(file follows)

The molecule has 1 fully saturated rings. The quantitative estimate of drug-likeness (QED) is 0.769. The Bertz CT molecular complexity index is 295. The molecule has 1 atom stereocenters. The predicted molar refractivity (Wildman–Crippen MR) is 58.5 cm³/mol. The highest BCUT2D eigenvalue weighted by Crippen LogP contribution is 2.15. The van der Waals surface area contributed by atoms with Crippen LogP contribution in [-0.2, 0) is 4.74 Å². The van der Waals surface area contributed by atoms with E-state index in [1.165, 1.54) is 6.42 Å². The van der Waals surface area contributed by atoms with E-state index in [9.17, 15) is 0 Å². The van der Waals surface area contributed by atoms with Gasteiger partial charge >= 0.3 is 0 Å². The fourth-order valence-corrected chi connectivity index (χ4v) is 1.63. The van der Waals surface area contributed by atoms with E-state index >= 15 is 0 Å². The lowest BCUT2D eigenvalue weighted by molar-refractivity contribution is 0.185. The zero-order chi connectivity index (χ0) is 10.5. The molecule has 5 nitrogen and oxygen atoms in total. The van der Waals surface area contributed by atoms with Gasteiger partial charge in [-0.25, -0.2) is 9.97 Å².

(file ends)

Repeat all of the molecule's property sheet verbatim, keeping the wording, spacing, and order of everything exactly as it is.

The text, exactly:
The molecule has 1 fully saturated rings. The quantitative estimate of drug-likeness (QED) is 0.769. The Bertz CT molecular complexity index is 295. The molecule has 1 atom stereocenters. The predicted molar refractivity (Wildman–Crippen MR) is 58.5 cm³/mol. The highest BCUT2D eigenvalue weighted by Crippen LogP contribution is 2.15. The van der Waals surface area contributed by atoms with Crippen LogP contribution in [-0.2, 0) is 4.74 Å². The van der Waals surface area contributed by atoms with E-state index in [1.165, 1.54) is 6.42 Å². The van der Waals surface area contributed by atoms with E-state index in [9.17, 15) is 0 Å². The van der Waals surface area contributed by atoms with Gasteiger partial charge >= 0.3 is 0 Å². The fourth-order valence-corrected chi connectivity index (χ4v) is 1.63. The van der Waals surface area contributed by atoms with E-state index >= 15 is 0 Å². The lowest BCUT2D eigenvalue weighted by molar-refractivity contribution is 0.185. The zero-order chi connectivity index (χ0) is 10.5. The molecule has 5 nitrogen and oxygen atoms in total. The van der Waals surface area contributed by atoms with Gasteiger partial charge in [-0.25, -0.2) is 9.97 Å².